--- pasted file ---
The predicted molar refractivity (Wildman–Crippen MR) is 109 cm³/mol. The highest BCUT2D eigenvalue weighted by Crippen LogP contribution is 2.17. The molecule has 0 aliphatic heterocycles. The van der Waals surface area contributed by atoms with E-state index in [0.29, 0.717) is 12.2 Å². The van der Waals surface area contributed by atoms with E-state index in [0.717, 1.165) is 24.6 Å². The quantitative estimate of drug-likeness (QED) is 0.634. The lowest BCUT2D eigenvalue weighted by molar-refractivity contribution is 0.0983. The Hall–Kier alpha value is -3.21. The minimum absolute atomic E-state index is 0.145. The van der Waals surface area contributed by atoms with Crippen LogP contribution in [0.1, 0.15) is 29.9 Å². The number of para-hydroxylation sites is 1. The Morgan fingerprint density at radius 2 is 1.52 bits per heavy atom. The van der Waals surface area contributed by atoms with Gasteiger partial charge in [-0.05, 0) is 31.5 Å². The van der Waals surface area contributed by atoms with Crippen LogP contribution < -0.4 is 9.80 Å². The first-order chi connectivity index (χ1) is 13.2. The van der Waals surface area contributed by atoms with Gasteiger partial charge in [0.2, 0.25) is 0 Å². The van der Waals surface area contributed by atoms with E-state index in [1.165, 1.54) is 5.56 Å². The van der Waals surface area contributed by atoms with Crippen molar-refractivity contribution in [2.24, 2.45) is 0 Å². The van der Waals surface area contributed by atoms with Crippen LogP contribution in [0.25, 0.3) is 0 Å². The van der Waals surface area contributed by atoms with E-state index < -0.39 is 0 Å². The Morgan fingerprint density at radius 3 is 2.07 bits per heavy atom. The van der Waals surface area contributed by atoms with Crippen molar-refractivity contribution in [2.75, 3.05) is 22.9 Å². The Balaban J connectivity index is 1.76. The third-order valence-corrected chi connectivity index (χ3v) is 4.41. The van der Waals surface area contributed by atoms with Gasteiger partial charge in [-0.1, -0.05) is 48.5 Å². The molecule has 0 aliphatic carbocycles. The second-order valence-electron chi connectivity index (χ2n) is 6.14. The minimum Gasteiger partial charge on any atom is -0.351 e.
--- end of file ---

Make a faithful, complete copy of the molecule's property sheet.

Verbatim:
The predicted molar refractivity (Wildman–Crippen MR) is 109 cm³/mol. The highest BCUT2D eigenvalue weighted by Crippen LogP contribution is 2.17. The molecule has 0 aliphatic heterocycles. The van der Waals surface area contributed by atoms with E-state index in [0.29, 0.717) is 12.2 Å². The van der Waals surface area contributed by atoms with E-state index in [0.717, 1.165) is 24.6 Å². The quantitative estimate of drug-likeness (QED) is 0.634. The lowest BCUT2D eigenvalue weighted by molar-refractivity contribution is 0.0983. The Hall–Kier alpha value is -3.21. The minimum absolute atomic E-state index is 0.145. The van der Waals surface area contributed by atoms with Crippen LogP contribution in [0.1, 0.15) is 29.9 Å². The number of para-hydroxylation sites is 1. The Morgan fingerprint density at radius 2 is 1.52 bits per heavy atom. The van der Waals surface area contributed by atoms with Gasteiger partial charge in [-0.05, 0) is 31.5 Å². The van der Waals surface area contributed by atoms with Crippen LogP contribution < -0.4 is 9.80 Å². The first-order chi connectivity index (χ1) is 13.2. The van der Waals surface area contributed by atoms with Gasteiger partial charge in [0.2, 0.25) is 0 Å². The van der Waals surface area contributed by atoms with E-state index in [1.165, 1.54) is 5.56 Å². The van der Waals surface area contributed by atoms with Crippen molar-refractivity contribution in [2.24, 2.45) is 0 Å². The van der Waals surface area contributed by atoms with Crippen LogP contribution in [0.25, 0.3) is 0 Å². The van der Waals surface area contributed by atoms with E-state index < -0.39 is 0 Å². The Morgan fingerprint density at radius 3 is 2.07 bits per heavy atom. The van der Waals surface area contributed by atoms with Crippen molar-refractivity contribution in [2.75, 3.05) is 22.9 Å². The Balaban J connectivity index is 1.76. The third-order valence-corrected chi connectivity index (χ3v) is 4.41. The van der Waals surface area contributed by atoms with Gasteiger partial charge in [-0.1, -0.05) is 48.5 Å². The molecule has 0 aliphatic carbocycles. The second-order valence-electron chi connectivity index (χ2n) is 6.14. The minimum Gasteiger partial charge on any atom is -0.351 e.